ORLANDO, Fla. -- After Britain's Prince Harry presented Army Staff Sgt. Elizabeth Marks with the four gold medals she had earned in swimming at the 2016 Invictus Games, May 11, Marks asked him to present one to the Papworth Hospital in London, where the staff saved her life two years ago while she was there to compete in the inaugural games.

"It was my chance to thank everybody. They ultimately saved my life," said Marks, who earned gold medals in the 50-meter backstroke, 50-meter breaststroke, 50-meter freestyle and 100-meter freestyle.

During the closing ceremony for the Invictus Games, Prince Harry said he was inspired by athletes like Marks who showed courage to make it to the starting line and give it their all.

"The competition has been fierce, with performances at the highest international standard across a number of events, but what inspired me was the courage to make it to the starting line, to take to the field or to dive into that pool, motivated by the goal of giving your all, medal or no medal," he said to the athletes. "You showed your families, your friends and yourselves just how far you've come regardless of the results. I know by your nature you all want to win, but these games are so much more than that. Invictus is so much more than that.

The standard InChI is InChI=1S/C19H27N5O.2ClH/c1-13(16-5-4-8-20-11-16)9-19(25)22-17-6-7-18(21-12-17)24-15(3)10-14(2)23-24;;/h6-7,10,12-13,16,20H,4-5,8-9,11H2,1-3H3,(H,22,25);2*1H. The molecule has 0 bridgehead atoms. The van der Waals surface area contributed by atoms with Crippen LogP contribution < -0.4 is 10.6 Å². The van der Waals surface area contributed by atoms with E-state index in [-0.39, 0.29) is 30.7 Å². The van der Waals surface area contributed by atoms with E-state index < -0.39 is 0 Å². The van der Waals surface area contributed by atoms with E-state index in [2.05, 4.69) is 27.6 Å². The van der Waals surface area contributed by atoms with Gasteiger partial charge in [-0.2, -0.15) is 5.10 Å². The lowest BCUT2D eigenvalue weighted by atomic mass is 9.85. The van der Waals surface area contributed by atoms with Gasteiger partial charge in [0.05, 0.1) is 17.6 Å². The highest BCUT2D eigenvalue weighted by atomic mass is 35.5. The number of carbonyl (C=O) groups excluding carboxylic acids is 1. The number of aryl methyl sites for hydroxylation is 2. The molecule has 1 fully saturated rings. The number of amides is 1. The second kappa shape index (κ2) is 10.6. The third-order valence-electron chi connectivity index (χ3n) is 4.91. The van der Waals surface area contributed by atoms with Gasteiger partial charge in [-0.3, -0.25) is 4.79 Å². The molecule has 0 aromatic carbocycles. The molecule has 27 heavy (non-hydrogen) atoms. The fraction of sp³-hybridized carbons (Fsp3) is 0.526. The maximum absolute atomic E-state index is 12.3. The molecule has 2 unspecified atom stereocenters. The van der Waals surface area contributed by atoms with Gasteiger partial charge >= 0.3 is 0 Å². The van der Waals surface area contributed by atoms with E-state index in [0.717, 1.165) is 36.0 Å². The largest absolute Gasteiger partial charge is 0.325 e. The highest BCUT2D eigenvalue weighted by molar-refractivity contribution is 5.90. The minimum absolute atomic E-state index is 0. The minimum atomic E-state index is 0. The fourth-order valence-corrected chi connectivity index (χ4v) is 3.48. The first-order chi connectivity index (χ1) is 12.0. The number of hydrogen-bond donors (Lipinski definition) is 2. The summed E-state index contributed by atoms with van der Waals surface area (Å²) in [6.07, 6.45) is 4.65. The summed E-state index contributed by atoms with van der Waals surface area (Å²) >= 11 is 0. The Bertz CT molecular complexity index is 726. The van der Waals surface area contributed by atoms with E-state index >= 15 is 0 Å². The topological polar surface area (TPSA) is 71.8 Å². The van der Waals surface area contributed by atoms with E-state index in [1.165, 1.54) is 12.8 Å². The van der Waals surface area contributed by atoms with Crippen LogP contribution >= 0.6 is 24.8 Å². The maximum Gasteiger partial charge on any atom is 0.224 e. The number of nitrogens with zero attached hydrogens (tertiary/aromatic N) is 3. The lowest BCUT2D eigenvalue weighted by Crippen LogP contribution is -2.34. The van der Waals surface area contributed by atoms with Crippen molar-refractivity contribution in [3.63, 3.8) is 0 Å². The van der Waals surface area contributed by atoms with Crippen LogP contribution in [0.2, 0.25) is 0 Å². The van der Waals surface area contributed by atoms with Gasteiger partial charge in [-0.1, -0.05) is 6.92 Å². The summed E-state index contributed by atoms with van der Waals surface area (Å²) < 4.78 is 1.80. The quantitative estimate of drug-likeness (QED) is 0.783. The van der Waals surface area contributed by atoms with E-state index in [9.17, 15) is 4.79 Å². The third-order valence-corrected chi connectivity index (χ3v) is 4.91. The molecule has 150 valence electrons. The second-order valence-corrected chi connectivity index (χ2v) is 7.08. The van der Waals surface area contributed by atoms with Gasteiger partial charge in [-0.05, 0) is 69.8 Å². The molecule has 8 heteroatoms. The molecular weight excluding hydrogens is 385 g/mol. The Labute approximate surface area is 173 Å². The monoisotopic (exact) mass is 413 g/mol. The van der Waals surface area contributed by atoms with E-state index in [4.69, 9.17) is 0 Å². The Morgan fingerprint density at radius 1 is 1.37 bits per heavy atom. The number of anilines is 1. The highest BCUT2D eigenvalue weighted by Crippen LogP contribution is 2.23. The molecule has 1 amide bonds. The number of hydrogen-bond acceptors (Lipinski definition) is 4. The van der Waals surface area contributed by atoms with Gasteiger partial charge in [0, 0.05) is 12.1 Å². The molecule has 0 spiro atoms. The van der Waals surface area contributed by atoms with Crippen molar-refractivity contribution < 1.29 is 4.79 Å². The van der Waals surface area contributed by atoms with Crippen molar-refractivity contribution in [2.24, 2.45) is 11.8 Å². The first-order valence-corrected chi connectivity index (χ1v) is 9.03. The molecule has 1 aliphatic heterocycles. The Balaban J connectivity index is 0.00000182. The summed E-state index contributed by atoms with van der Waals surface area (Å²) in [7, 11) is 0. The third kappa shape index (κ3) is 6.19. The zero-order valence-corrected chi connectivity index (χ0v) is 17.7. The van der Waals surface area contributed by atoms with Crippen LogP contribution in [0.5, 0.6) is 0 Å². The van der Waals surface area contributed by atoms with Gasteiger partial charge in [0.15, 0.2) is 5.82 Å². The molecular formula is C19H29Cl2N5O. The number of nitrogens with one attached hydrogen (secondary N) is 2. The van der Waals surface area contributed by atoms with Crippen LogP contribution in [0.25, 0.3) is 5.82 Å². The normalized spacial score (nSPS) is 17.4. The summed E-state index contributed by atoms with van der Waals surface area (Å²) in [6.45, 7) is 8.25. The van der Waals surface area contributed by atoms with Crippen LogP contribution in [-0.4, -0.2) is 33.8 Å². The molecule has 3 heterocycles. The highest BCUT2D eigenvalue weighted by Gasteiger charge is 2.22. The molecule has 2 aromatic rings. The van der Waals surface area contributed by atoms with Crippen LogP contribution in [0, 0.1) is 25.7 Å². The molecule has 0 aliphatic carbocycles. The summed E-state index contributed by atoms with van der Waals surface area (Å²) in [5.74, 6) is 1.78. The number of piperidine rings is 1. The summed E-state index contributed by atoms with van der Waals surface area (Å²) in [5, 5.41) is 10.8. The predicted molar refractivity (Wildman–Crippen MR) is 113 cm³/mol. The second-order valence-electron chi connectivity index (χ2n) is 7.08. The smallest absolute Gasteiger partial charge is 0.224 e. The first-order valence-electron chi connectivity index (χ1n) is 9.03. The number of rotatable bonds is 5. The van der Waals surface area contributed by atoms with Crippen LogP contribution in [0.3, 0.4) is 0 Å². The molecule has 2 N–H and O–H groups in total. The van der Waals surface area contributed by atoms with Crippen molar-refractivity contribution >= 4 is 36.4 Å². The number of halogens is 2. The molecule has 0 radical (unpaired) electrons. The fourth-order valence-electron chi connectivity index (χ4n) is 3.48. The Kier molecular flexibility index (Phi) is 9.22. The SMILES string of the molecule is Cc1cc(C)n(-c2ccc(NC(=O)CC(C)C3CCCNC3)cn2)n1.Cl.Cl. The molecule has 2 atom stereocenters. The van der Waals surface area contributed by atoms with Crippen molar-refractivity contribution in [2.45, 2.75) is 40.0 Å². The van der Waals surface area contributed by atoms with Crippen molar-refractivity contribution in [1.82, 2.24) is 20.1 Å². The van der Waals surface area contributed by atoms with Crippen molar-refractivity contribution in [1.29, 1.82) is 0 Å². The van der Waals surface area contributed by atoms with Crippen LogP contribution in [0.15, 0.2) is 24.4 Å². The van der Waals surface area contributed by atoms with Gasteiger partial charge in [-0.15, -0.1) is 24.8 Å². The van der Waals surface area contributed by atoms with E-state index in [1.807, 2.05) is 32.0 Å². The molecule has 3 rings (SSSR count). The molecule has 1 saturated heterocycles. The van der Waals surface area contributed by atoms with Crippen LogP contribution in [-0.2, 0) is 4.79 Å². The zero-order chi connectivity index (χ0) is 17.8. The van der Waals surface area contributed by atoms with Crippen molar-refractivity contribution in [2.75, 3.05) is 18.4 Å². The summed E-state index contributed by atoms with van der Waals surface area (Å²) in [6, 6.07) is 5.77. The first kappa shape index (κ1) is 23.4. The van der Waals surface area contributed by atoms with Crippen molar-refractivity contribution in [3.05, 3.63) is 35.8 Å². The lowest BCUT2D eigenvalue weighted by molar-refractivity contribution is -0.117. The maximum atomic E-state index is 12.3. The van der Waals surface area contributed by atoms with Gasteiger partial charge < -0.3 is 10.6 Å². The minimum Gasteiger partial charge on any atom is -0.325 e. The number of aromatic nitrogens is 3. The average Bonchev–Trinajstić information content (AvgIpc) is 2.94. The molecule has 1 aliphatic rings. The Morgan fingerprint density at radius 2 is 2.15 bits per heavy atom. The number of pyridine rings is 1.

"What is the force that drives Elizabeth Marks to return to these games after nearly dying two years ago to compete now at the highest level in a sport that renders her blind and faint, Invictus," he continued. "You are all Invictus. You are all now ambassadors of the spirit of these games. Never stop fighting, and do everything you can to lift everyone around you."

When Marks had landed in London for the 2014 inaugural Invictus Games, she had gone into respiratory failure and had been put on life support. She was put on a machine known as ECMO -- extracorporeal membrane oxygenation, which works as an external lung -- for 10 days. She was put into an induced coma.